This archived news story is available only for your personal, non-commercial use. Information in the story may be outdated or superseded by additional information. Reading or replaying the story in its archived form does not constitute a republication of the story.
SALT LAKE CITY — A U.S. Department of Interior's inspector general report released Thursday said it found no evidence former Utah legislator Mike Noel influenced the shrinking of Grand Staircase-Escalante National Monument to benefit financially.
Noel, who owned 40 acres inside the monument's boundaries when President Donald Trump ordered the acreage reduction in December 2017, was accused of exerting influence during the monument review process by the public lands advocacy organization, Western Values Project.
"I knew it was false from the get go," Noel said Thursday in reaction. "I never had any doubt I would be exonerated."
I knew it was false from the get go. I never had any doubt I would be exonerated.
–Mike Noel, former Utah state represntative
Noel said he met with the senior investigator with the inspector general's office for several hours during the probe.
"I answered everything truthfully," he said. "I have never, ever brought up to the Department of Interior or the Bureau of Land Management my personal property holdings."
Chris Saeger, Western Values Project's executive director, called the report flawed.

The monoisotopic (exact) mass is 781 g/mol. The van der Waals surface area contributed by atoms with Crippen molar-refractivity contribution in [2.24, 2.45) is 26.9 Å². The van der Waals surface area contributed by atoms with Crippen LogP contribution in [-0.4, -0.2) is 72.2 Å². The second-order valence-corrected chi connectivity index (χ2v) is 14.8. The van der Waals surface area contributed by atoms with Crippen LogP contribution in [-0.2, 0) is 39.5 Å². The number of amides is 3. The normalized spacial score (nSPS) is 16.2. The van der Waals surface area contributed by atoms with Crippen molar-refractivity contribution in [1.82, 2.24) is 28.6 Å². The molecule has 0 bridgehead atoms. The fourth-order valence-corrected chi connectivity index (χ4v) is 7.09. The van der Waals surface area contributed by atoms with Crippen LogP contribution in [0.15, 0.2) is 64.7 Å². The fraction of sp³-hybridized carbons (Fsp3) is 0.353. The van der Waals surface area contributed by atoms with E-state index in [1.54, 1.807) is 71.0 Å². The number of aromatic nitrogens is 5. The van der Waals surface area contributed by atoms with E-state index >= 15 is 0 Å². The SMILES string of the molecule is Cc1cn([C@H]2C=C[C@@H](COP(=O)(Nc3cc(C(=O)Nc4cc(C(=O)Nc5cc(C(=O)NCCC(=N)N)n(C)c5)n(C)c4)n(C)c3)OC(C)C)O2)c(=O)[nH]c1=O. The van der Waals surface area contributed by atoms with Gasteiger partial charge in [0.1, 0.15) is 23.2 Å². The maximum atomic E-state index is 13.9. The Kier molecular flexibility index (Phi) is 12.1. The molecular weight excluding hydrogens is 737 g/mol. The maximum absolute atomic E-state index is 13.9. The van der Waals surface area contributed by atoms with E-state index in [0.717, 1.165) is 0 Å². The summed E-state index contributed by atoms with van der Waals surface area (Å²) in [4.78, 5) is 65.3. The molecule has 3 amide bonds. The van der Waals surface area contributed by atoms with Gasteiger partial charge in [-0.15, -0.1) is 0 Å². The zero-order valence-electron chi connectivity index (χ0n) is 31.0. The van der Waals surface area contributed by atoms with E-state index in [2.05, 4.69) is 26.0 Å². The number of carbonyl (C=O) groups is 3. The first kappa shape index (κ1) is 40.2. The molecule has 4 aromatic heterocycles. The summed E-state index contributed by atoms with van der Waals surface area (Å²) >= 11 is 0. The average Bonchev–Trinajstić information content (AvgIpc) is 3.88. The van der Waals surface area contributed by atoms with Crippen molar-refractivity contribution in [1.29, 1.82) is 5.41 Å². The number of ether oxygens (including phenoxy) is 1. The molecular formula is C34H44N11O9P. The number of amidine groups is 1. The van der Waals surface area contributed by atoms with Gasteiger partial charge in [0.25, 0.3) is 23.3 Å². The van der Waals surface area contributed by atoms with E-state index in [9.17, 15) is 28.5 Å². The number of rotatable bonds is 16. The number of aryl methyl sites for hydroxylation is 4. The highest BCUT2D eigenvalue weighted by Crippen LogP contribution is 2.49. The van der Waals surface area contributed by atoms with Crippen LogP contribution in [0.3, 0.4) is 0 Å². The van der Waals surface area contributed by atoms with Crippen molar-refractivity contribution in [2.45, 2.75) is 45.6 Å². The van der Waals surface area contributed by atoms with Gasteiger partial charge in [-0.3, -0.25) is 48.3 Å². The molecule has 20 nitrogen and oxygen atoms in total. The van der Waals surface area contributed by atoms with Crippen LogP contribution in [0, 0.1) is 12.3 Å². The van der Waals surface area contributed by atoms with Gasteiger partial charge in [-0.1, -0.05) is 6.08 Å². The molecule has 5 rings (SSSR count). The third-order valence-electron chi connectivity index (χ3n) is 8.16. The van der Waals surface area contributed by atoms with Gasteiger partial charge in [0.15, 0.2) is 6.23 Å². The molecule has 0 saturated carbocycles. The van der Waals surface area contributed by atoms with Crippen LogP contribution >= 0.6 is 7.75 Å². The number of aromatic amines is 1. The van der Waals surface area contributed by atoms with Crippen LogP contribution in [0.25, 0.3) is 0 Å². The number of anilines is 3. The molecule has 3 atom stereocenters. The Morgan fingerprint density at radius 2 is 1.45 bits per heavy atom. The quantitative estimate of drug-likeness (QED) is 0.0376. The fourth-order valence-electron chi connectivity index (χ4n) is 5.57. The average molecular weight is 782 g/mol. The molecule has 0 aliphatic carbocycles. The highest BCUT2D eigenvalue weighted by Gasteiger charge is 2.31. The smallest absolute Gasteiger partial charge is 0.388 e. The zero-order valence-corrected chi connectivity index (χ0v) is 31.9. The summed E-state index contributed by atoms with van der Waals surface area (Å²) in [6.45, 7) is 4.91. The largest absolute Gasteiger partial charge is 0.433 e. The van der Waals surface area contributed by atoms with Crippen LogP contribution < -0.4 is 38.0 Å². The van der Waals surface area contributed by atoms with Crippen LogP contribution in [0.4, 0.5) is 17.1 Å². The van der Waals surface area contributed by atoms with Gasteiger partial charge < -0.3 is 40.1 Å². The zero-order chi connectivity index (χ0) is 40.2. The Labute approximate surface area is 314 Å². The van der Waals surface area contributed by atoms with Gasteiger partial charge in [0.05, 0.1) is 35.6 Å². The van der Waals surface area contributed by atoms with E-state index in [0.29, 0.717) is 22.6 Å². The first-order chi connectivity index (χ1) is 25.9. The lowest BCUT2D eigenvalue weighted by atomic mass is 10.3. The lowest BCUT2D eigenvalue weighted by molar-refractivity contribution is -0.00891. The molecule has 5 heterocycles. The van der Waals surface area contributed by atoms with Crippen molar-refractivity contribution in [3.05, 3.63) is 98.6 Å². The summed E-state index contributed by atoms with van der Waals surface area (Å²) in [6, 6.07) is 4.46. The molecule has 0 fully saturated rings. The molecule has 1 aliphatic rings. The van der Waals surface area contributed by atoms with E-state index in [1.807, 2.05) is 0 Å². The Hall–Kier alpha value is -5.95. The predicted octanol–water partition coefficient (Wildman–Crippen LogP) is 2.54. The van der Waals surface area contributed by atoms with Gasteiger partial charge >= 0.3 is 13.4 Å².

"This report is incomplete and raises more questions than it provides answers," Saeger said. "It really highlights the haphazard process this administration used to slash protections for some of our most treasured public lands, a process that failed to adequately listen to all public and stakeholder voices."
A synopsis of the report disputes Saeger's characterization of the monument review process.
"We found that although the (Department of Interior) had no formal processes in place for modifying national monument boundaries, DOI staff developed a process and followed it when reviewing the (Grand Staircase) monument and other DOI-controlled national monuments under consideration for boundary modifications," it noted.
The report said it found no evidence Noel influenced the agency's proposed revisions to the monument or that then-Interior Secretary Ryan Zinke or other staff were aware of Noel's financial interest in the revised boundaries.
Investigators interviewed Zinke, Noel, a Kane County official, and eight Interior Department and BLM employees in support of the probe.
The Grand Staircase-Escalante National Monument and the Bears Ears National Monument were reduced in size in a Trump proclamation now under litigation in the federal courts.
Native American tribes and a coalition of environmental and conservation organizations are challenging the reductions, arguing the U.S. president lacks the legal authority to modify previous monument designations.
Noel retired from the Utah Legislature last year after 16 years.